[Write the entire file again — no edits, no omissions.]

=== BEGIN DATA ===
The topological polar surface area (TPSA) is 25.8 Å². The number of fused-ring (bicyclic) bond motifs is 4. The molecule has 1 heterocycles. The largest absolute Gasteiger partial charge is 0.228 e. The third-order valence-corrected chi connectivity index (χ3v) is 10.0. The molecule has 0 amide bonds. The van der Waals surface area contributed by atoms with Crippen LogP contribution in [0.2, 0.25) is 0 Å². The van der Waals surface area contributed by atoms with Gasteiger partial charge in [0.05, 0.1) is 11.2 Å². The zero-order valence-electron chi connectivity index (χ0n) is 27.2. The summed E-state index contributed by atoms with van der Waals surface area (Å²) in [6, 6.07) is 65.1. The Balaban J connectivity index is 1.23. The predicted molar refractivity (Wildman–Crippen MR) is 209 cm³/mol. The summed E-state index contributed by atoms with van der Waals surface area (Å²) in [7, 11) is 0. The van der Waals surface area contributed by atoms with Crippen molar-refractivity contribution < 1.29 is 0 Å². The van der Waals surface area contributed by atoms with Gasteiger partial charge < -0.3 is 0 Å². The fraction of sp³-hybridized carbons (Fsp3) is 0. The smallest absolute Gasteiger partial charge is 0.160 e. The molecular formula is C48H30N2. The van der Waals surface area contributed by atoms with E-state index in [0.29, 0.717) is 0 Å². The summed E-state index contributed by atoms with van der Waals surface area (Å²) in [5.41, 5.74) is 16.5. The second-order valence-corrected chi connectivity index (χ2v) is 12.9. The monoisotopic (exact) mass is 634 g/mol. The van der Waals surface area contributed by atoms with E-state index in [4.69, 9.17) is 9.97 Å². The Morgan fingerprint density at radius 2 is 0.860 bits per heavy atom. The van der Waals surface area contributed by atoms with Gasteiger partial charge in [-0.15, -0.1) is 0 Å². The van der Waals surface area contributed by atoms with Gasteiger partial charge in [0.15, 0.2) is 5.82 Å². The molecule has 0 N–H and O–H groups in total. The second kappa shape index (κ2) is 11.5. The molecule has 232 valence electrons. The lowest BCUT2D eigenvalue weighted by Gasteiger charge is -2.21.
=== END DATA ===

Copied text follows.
The topological polar surface area (TPSA) is 25.8 Å². The number of fused-ring (bicyclic) bond motifs is 4. The molecule has 1 heterocycles. The largest absolute Gasteiger partial charge is 0.228 e. The third-order valence-corrected chi connectivity index (χ3v) is 10.0. The molecule has 0 amide bonds. The van der Waals surface area contributed by atoms with Crippen LogP contribution in [0.2, 0.25) is 0 Å². The van der Waals surface area contributed by atoms with Gasteiger partial charge in [0.05, 0.1) is 11.2 Å². The zero-order valence-electron chi connectivity index (χ0n) is 27.2. The summed E-state index contributed by atoms with van der Waals surface area (Å²) in [6, 6.07) is 65.1. The Balaban J connectivity index is 1.23. The predicted molar refractivity (Wildman–Crippen MR) is 209 cm³/mol. The summed E-state index contributed by atoms with van der Waals surface area (Å²) in [7, 11) is 0. The van der Waals surface area contributed by atoms with Crippen molar-refractivity contribution < 1.29 is 0 Å². The van der Waals surface area contributed by atoms with Gasteiger partial charge < -0.3 is 0 Å². The fraction of sp³-hybridized carbons (Fsp3) is 0. The smallest absolute Gasteiger partial charge is 0.160 e. The molecular formula is C48H30N2. The van der Waals surface area contributed by atoms with E-state index in [0.29, 0.717) is 0 Å². The summed E-state index contributed by atoms with van der Waals surface area (Å²) in [5.41, 5.74) is 16.5. The second-order valence-corrected chi connectivity index (χ2v) is 12.9. The monoisotopic (exact) mass is 634 g/mol. The van der Waals surface area contributed by atoms with E-state index in [4.69, 9.17) is 9.97 Å². The Morgan fingerprint density at radius 2 is 0.860 bits per heavy atom. The van der Waals surface area contributed by atoms with Gasteiger partial charge in [-0.15, -0.1) is 0 Å². The van der Waals surface area contributed by atoms with Gasteiger partial charge in [0.15, 0.2) is 5.82 Å². The molecule has 0 N–H and O–H groups in total. The second kappa shape index (κ2) is 11.5. The molecule has 232 valence electrons. The lowest BCUT2D eigenvalue weighted by Gasteiger charge is -2.21.